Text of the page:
Judges 10:1
And after Abimelech there arose to defend Israel Tola the son of Puah, the son of Dodo, a man of Issachar; and he dwelled in Shamir in mount Ephraim.
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(1) After Abimelech.—his is merely a note of time. Abimelech is not counted among the judges, though it is not improbable that, evil as was the episode of his rebellions, he may have kept foreign enemies in check.

To defend Israel.—Rather, to deliver, as in the margin and elsewhere (Judges 2:16; Judges 2:18; Judges 3:9, &c).

There arose.—The phrase implies a less direct call and a less immediate service than that used of other judges (Judges 2:18; Judges 3:9).

Tola.—The name of a son of Issachar (Genesis 46:13) It means “worm” (perhaps the kermes -worm), and may, like Puah, be connected with the trade in purple dyes. He seems to have been the only judge furnished by this indolent tribe, unless Deborah be an exception. Josephus omits his name.

Puah.—Also a son of Issachar (1Chronicles 7:1).

The son of Dodo.—The LXX. render it “the son of his uncle,” but there can be little doubt that Dodo is a proper name, as in 1Chronicles 11:12; 2Samuel 23:9; 2Samuel 23:24. It is from the same root as David, “beloved.” Since Tola was of Issachar, he could not be nephew of Abimelech a Manassite.

He dwelt in Shamir.—The name has nothing to do with Samaria, as the LXX. seem to suppose. It may be Sanûr, eight miles north of Samaria.

In mount Ephraim.—As judge, he would have to fix his residence in a town more central than any in his own tribe. There was another Shamir in Judah (Joshua 15:48).

Jdg 10:1. There arose — Not of himself, but raised by God, as the other judges were. To defend — Or, to save, which he did, not by fighting against and overthrowing their enemies, but by a prudent and pious government of them, whereby he kept them from sedition, oppression, and idolatry. He dwelt in Shamir — Which was in the very midst of the land.10:1-5 Quiet and peaceable reigns, though the best to live in, yield least variety of matter to be spoken of. Such were the days of Tola and Jair. They were humble, active, and useful men, rulers appointed of God.Defend - The marginal reading "to deliver," is far preferable. The word is the same as in Judges 2:16, Judges 2:18; Judges 3:9, Judges 3:15, Judges 3:31, etc., and is the technical word applied to the judges. Compare Nehemiah 9:27 ("saviours who saved them," the King James Version).

The term "there arose," also marks Tola as one of the Judges, properly so called, raised by divine providence.

Tola and Puah - Both names of heads of houses in the tribe of Issachar 1 Chronicles 7:1; Genesis 46:13.

Shamir - Not the same as that mentioned in Joshua 15:48, which was in the hill country of Judah. Issaehar would seem from this to have extended into the northern part of mount Ephraim.


Jud 10:1-5. Tola Judges Israel in Shamir.

1. after Abimelech there arose to defend Israel, Tola—that is, "to save." Deliverance was necessary as well from intestine usurpation as from foreign aggression.

the son of Puah—He was uncle to Abimelech by the father's side, and consequently brother of Gideon; yet the former was of the tribe of Issachar, while the latter was of Manasseh. They were, most probably, uterine brothers.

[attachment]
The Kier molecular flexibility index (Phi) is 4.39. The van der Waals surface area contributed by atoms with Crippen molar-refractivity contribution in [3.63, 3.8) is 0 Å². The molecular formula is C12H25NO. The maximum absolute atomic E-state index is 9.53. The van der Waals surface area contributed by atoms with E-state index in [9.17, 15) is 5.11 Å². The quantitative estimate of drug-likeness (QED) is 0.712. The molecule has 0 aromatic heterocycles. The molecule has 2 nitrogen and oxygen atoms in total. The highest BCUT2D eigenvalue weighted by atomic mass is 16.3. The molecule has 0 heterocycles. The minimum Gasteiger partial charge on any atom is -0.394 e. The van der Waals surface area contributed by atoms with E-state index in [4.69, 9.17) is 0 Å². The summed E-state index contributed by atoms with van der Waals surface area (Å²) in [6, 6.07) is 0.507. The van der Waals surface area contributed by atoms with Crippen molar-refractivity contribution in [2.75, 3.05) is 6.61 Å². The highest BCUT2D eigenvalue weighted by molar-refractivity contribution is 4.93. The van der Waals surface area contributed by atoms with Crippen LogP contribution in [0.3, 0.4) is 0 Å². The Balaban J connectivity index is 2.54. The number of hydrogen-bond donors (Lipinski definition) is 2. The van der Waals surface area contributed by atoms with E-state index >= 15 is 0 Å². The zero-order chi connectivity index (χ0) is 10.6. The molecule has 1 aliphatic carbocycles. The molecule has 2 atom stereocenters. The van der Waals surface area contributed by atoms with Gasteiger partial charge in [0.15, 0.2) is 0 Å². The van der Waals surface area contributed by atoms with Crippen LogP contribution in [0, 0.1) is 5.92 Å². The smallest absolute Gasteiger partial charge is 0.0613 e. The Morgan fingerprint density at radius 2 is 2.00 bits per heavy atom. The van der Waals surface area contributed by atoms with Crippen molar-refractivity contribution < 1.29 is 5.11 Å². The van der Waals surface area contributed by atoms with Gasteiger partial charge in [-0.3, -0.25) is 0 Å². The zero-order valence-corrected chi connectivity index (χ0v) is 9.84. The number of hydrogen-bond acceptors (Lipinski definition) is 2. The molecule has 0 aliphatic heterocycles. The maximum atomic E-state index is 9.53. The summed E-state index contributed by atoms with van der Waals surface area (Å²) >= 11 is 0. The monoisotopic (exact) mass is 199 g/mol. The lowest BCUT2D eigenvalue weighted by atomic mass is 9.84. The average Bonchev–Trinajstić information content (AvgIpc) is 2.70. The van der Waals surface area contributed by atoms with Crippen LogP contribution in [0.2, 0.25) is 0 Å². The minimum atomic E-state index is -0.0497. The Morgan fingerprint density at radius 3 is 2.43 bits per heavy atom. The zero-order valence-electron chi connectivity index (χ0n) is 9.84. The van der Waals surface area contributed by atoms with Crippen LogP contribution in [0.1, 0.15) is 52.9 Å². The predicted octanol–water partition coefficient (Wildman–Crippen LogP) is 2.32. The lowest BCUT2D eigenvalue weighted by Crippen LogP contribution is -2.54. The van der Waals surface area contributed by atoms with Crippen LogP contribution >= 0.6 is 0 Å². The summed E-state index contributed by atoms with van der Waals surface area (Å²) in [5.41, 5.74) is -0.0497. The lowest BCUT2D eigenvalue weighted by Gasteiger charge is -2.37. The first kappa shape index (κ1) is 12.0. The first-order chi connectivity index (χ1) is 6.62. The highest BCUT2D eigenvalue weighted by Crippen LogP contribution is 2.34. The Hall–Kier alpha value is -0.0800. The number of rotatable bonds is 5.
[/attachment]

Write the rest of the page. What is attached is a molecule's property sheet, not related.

dwelt in Shamir in mount Ephraim—As a central place, he made it the seat of government.Tola judgeth Israel; and Jair, whose thirty sons had thirty cities, Judges 10:1-5. The people’s idolatry, Judges 10:6. The Philistines and Ammonites oppress them, Judges 10:7-9. They cry to God, who sendeth them to their false gods; but upon their repentance pitieth them, Judges 10:10-11. The Ammonites and Israelites encamp against one another, Judges 10:17,18.

There arose; not of himself, but either chosen by the people; or rather, raised by God, as the other judges were. To defend Israel, or, to save, which he did not by fighting against and overthrowing their enemies, but by a prudent and pious government of them, whereby he kept them from sedition, and oppression, and tyranny, as also from idolatry, as may be gathered from Judges 10:6, which if not restrained and purged out, would have brought certain ruin upon them.

In Shamir in Mount Ephraim;

which was in the very heart and midst of the land.

And after Abimelech there arose to defend Israel,.... To save, deliver, and protect Israel; which does not necessarily imply that Abimelech did; for he was no judge of God's raising up, or the people's choosing, but usurped a kingly power over them; and was so far from saving and defending them, that he involved them in trouble and distress, and ruled over them in a tyrannical manner, and left them in the practice of idolatry: it only signifies that after his death arose a person next described to which this may well be attributed, that he was raised up as a judge by the Lord; and though we read of no enemies particularly, that he delivered the people from in his days, yet it is not impossible nor unlikely that there might be such, though not made mention of; besides, he might be said to save them, as the word signifies, in that he was an happy instrument of composing those differences and dissensions, which Abimelech had occasioned, and of recovering them from the idolatry they had fallen into in his times, and of protecting them in their liberties, civil and religious: and this was